In memory of Dale E. Hall – United States Army Air Corps

UGS-38 (ref http://www.oocities.org/pentagon/base/1250/ugs37_38.html)

The F in these convoy designations meant Fast, and the S meant Slow. To a destroyer sailor, the F meant Slow, and the S meant Slower. UGS-38 approached Cape Benegut just two weeks after UGS-37. There were 11 U.S. Destroyer Escorts. The flag was in Coast Guard Cutter Taney. The Taney was commanded H.J. Wuensch, United States Coast Guard. Captain W.H. Duvall USN was CTF 66, escort and convoy commander. In the convoy were 85 merchant vessels, the U.S. Coast Guard cutter Duane and two Navy fleet oilers. Destroyer Lansdale was again an AA supplement ship, along with H.N.M.S. Heemskerck. There were two British minesweepers and one British tug.

Heemskerck, an AA cruiser from the Netherlands, joined at Gibraltar and was stationed with Lansdale on the port side of the convoy. Minesweepers Sustain and Speed, along with Lansdale had the glide bomb radio link jamming gear. Minesweeper Speed was ahead of the convoy and Sustain was on the beam to starboard. The convoy approached Cape Benegut on April 20, 1944.

Captain Duvall had re-emphasized gunnery doctrine. According to Theodore Roscoe’s “U.S. Destroyer Operations in World War II”, sometime just before the Mediterranean transit of this convoy, Duvall stated for the record, “Doctrine this area directs escorts to fire machine guns only at seen targets at night and only when satisfied own ship’s position is known to plane. At longer ranges, main-battery controlled fire only will be used.” The first phrase is certainly a reiteration of Admiral Hewitt’s concept and is the direct result of experience in the Mediterranean. The extra caveat, “only when satisfied own ship’s position is known to plane”, would mean refraining from shooting at a bomber or glider bomb when they clearly had a bead on another ship in your force. It certainly is a self protection caveat but Edison never received such instructions and I am glad she did not.

Again, with all the convoy search radar, the Luftwaffe got on the convoy at 2100 without early warning. Captain Duvall noted in his action report the complete absence of fighter protection.

The attack came from the east, almost directly from the waters the convoy was about to transit. The attackers came in low, with no flare announcements, using low lying shore as a shrouding background and moonlight to the west as an horizon to outline their targets. Five attackers were first seen by DE Lowe just after 2100. Torpedoes from several leading Ju-88s were dropped and SS Paul Hamilton was hit with deadly effect. SS Samite was also hit. The second wave of aircraft split, some taking the starboard and some the port. Torpedoes hit the SS Stephen T. Austin and SS Royal Star. The next wave went at the port side of the convoy. Although Lansdale was credited with effective AA fire, a torpedo struck her. The Royal Star, along with the Paul Hamilton went to the bottom, as did the USS Lansdale. We will come back to the fight to save Lansdale. In his commentary Admiral Hewitt felt that even with surprise, smoke should have been used and my own inference has to be that he was here in effect agreeing with Captain Headden’s denial of horizon to enemy aircraft if at all possible. This attack succeeded because horizon advantage was gained by the Luftwaffe which could choose its attack sector. That advantage was denied to the AA gunners of the escorts who faced the black coastal background now devoid of light. In his report after the attack, Hewitt asked for more firepower, and for more effective use of same, from Destroyer Escorts. But, these were ASW ships in a compromised environment where the Luftwaffe still had an offensive sting.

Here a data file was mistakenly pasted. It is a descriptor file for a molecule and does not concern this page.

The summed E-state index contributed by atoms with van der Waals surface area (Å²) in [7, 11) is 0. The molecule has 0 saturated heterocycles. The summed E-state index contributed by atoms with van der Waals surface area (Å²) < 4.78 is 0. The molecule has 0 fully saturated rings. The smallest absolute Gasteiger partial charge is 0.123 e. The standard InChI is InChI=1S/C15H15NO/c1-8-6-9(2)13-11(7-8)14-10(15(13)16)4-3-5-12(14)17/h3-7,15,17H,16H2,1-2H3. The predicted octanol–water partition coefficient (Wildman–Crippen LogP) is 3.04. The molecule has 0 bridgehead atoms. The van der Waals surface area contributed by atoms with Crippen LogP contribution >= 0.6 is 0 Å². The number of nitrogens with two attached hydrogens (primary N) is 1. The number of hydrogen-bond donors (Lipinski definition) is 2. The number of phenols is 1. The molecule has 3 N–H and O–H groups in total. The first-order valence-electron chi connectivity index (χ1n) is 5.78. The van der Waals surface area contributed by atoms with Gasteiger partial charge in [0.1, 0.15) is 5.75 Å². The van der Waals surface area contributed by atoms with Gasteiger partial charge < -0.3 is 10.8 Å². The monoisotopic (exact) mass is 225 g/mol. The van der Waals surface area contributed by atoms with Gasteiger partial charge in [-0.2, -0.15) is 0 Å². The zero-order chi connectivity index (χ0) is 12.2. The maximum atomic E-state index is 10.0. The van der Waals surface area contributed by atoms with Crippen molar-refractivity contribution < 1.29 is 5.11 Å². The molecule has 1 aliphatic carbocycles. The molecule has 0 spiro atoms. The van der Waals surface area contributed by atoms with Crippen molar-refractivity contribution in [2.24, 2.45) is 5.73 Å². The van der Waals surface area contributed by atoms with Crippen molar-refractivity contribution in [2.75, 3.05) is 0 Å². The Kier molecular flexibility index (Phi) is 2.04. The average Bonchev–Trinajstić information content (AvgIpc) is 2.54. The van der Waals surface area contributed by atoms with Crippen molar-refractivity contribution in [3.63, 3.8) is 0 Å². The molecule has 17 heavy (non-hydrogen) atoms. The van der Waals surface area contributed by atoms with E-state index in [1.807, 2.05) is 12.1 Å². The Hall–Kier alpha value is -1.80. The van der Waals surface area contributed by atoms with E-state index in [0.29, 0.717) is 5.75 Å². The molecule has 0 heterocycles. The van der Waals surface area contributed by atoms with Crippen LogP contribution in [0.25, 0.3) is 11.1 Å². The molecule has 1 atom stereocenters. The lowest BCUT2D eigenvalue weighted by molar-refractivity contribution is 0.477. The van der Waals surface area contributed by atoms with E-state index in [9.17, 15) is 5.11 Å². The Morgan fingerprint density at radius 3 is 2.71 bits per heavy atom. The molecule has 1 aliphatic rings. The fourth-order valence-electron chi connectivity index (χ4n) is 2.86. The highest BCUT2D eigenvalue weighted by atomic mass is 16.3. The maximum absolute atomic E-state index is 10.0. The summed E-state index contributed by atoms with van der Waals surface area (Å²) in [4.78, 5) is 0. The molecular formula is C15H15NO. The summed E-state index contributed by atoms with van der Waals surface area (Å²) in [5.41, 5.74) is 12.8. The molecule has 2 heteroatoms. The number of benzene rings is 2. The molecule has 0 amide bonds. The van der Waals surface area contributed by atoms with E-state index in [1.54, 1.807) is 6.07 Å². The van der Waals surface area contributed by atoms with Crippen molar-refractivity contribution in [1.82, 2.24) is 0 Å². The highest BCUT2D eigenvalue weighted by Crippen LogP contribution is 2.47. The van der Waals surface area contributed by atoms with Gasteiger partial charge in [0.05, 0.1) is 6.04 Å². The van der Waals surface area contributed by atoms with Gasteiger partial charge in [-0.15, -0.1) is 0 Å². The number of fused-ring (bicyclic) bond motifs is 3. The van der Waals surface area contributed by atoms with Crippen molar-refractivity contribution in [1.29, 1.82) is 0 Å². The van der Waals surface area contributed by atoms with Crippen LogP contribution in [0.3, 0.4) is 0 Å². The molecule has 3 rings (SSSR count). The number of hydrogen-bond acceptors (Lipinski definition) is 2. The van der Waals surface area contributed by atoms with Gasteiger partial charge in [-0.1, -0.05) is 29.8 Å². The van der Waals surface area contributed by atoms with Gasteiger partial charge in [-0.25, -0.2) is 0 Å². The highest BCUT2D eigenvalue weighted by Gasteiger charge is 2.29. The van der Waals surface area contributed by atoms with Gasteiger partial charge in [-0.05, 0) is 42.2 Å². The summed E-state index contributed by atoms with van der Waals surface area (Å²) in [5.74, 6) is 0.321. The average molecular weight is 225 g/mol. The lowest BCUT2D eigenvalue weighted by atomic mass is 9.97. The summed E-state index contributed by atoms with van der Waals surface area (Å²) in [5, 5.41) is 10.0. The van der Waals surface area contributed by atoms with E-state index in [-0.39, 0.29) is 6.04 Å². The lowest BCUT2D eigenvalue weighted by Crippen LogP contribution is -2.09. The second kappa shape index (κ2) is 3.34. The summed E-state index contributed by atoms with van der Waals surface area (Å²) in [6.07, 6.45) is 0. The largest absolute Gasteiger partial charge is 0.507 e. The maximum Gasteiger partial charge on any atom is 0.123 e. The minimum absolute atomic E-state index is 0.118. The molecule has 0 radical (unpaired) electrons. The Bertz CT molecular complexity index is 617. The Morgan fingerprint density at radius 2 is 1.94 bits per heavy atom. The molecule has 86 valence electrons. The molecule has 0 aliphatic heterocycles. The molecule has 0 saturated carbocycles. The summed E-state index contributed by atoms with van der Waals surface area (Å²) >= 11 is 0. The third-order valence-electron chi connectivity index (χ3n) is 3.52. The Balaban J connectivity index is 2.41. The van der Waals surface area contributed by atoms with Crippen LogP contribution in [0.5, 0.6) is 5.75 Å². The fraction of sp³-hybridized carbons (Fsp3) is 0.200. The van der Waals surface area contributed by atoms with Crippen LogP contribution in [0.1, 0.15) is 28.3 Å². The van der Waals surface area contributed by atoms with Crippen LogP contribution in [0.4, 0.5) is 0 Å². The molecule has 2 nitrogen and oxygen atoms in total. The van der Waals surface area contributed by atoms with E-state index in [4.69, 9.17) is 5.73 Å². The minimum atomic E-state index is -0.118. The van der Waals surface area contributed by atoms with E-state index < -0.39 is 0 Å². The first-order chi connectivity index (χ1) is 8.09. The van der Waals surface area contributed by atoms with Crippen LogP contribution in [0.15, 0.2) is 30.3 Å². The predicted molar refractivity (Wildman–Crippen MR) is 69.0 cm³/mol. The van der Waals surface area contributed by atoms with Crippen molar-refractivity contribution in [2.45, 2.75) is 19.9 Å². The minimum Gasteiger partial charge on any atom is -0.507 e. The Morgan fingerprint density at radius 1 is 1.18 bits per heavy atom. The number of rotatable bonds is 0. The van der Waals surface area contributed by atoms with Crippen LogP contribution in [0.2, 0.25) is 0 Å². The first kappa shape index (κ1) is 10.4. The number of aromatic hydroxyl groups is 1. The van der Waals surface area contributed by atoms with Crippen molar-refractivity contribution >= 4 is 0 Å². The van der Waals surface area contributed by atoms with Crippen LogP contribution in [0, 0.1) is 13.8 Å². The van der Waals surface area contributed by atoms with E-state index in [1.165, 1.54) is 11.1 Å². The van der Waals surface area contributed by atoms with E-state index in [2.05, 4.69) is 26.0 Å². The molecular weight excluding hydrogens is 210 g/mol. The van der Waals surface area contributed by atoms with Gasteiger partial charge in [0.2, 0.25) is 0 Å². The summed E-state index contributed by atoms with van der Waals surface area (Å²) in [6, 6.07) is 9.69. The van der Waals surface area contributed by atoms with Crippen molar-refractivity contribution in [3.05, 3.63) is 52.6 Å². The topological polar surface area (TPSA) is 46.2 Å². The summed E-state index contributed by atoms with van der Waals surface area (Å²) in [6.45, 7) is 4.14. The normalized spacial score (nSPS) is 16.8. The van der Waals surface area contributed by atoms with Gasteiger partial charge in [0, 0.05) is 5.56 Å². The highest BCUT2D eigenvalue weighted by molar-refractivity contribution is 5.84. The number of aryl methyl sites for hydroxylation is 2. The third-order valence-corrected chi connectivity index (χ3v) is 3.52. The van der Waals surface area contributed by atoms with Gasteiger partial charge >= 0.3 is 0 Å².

The airborne torpedo entered Lansdale’s forward fire room and broke her keel. With all power lost, Lansdale could do little but let the sea have its way. Her CO ordered the crew to abandon ship about 2130. She broke up and sank shortly after. 235 men survived the initial blast and were picked up by U.S. Destroyer Escorts Menges and Newell. 47 men were not recovered.

Merchant Ships listed in UGS-38

Andrew T. Huntington

20-Apr-44

Convoy UGS-38

Cardinal Gibbons

20-Apr-44

Convoy UGS-38

Carrillo

20-Apr-44

Convoy UGS-38

Cartago

20-Apr-44

Convoy UGS-38

Dorothy Luckenbach

20-Apr-44

Convoy UGS-38

Ethan Allen

20-Apr-44

Convoy UGS-38

Fitzhugh Lee

20-Apr-44

Convoy UGS-38

George Chamberlain

20-Apr-44

Convoy UGS-38

Gulfcoast

20-Apr-44

Convoy UGS-38

Henry Groves Connor

20-Apr-44

Convoy UGS-38

Israel Putnam

20-Apr-44

Convoy UGS-38

James Gordon Bennett

20-Apr-44

Convoy UGS-38

James Hoban

20-Apr-44

Convoy UGS-38

James McKenna

20-Apr-44

Convoy UGS-38

John Gorrie

20-Apr-44

Convoy UGS-38

John Mason

20-Apr-44

Convoy UGS-38

John N. Maffitt

20-Apr-44

Convoy UGS-38

John Sedgwick

20-Apr-44

Convoy UGS-38

Josiah Bartlett

20-Apr-44

Convoy UGS-38

Leslie M. Shaw

20-Apr-44

Convoy UGS-38

Pan Maine

20-Apr-44

Convoy UGS-38

Paul Hamilton

20-Apr-44

Convoy UGS-38

Robert Battey

20-Apr-44

Convoy UGS-38

Robert Ellis Lewis

20-Apr-44

Convoy UGS-38

Robert Newell

20-Apr-44

Convoy UGS-38

Royal Star

20-Apr-44

Convoy UGS-38

Samite

20-Apr-44

Convoy UGS-38

Samuel Livermore

20-Apr-44

Convoy UGS-38

Stephen P. Austin

20-Apr-44

Convoy UGS-38

Stephen W. Gambrill

20-Apr-44

Convoy UGS-38

U. S. O.

20-Apr-44

Convoy UGS-38

Willie Jones

20-Apr-44

Convoy UGS-38

Merchant Ships References

 http://www.usmm.org/battle-a-f.html

http://www.usmm.org/battle-g-m.html

http://www.usmm.org/battle-n-z.html

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